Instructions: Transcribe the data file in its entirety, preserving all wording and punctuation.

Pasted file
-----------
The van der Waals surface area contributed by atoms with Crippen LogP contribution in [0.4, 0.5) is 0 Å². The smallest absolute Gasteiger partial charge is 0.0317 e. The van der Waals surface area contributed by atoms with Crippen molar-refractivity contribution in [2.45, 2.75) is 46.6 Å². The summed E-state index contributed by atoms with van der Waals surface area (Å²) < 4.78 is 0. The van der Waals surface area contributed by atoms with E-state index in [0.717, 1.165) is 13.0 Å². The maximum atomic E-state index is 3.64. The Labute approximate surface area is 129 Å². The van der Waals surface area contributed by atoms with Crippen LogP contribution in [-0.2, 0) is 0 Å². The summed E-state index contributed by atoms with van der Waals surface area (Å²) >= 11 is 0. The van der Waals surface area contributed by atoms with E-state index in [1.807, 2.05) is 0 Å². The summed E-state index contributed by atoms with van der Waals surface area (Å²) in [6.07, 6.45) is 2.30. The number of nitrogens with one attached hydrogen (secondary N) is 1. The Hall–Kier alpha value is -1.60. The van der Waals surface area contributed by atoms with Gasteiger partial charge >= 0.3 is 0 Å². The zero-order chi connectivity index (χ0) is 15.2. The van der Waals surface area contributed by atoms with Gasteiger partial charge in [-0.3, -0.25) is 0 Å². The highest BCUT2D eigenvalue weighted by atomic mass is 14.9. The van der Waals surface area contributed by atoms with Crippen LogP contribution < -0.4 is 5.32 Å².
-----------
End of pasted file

The van der Waals surface area contributed by atoms with Crippen LogP contribution in [0.4, 0.5) is 0 Å². The smallest absolute Gasteiger partial charge is 0.0317 e. The van der Waals surface area contributed by atoms with Crippen molar-refractivity contribution in [2.45, 2.75) is 46.6 Å². The summed E-state index contributed by atoms with van der Waals surface area (Å²) < 4.78 is 0. The van der Waals surface area contributed by atoms with E-state index in [0.717, 1.165) is 13.0 Å². The maximum atomic E-state index is 3.64. The Labute approximate surface area is 129 Å². The van der Waals surface area contributed by atoms with Crippen LogP contribution in [-0.2, 0) is 0 Å². The summed E-state index contributed by atoms with van der Waals surface area (Å²) >= 11 is 0. The van der Waals surface area contributed by atoms with E-state index in [1.807, 2.05) is 0 Å². The summed E-state index contributed by atoms with van der Waals surface area (Å²) in [6.07, 6.45) is 2.30. The number of nitrogens with one attached hydrogen (secondary N) is 1. The Hall–Kier alpha value is -1.60. The van der Waals surface area contributed by atoms with Gasteiger partial charge >= 0.3 is 0 Å². The zero-order chi connectivity index (χ0) is 15.2. The van der Waals surface area contributed by atoms with Gasteiger partial charge in [-0.3, -0.25) is 0 Å². The highest BCUT2D eigenvalue weighted by atomic mass is 14.9. The van der Waals surface area contributed by atoms with Crippen LogP contribution < -0.4 is 5.32 Å².